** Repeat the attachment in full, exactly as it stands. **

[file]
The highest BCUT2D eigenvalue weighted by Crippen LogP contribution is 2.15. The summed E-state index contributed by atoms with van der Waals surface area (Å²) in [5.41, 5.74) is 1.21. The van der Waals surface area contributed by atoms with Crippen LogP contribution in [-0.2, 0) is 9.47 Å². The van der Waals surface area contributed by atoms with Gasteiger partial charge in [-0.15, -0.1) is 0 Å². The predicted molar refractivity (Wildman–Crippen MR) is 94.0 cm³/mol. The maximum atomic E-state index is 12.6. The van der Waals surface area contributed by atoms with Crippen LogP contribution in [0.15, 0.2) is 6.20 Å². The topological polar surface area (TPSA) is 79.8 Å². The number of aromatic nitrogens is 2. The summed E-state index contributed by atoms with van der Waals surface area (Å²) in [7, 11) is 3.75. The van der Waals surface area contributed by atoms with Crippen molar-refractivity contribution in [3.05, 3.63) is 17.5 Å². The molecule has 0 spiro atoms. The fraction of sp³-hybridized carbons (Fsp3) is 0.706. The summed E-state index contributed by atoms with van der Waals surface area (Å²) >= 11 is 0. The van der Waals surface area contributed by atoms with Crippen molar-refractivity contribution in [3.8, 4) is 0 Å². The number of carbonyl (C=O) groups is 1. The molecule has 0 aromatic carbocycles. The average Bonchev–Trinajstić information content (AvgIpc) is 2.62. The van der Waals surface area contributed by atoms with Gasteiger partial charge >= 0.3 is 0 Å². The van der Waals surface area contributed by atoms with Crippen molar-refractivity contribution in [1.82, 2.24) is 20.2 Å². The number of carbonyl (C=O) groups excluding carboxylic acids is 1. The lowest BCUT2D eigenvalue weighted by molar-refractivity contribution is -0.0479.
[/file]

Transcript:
The highest BCUT2D eigenvalue weighted by Crippen LogP contribution is 2.15. The summed E-state index contributed by atoms with van der Waals surface area (Å²) in [5.41, 5.74) is 1.21. The van der Waals surface area contributed by atoms with Crippen LogP contribution in [-0.2, 0) is 9.47 Å². The van der Waals surface area contributed by atoms with Gasteiger partial charge in [-0.15, -0.1) is 0 Å². The predicted molar refractivity (Wildman–Crippen MR) is 94.0 cm³/mol. The maximum atomic E-state index is 12.6. The van der Waals surface area contributed by atoms with Crippen LogP contribution in [0.15, 0.2) is 6.20 Å². The topological polar surface area (TPSA) is 79.8 Å². The number of aromatic nitrogens is 2. The summed E-state index contributed by atoms with van der Waals surface area (Å²) in [7, 11) is 3.75. The van der Waals surface area contributed by atoms with Crippen molar-refractivity contribution in [3.05, 3.63) is 17.5 Å². The molecule has 0 spiro atoms. The fraction of sp³-hybridized carbons (Fsp3) is 0.706. The summed E-state index contributed by atoms with van der Waals surface area (Å²) >= 11 is 0. The van der Waals surface area contributed by atoms with Crippen molar-refractivity contribution in [3.8, 4) is 0 Å². The number of carbonyl (C=O) groups is 1. The molecule has 0 aromatic carbocycles. The average Bonchev–Trinajstić information content (AvgIpc) is 2.62. The van der Waals surface area contributed by atoms with Gasteiger partial charge >= 0.3 is 0 Å². The van der Waals surface area contributed by atoms with Crippen molar-refractivity contribution in [1.82, 2.24) is 20.2 Å². The number of carbonyl (C=O) groups excluding carboxylic acids is 1. The lowest BCUT2D eigenvalue weighted by molar-refractivity contribution is -0.0479.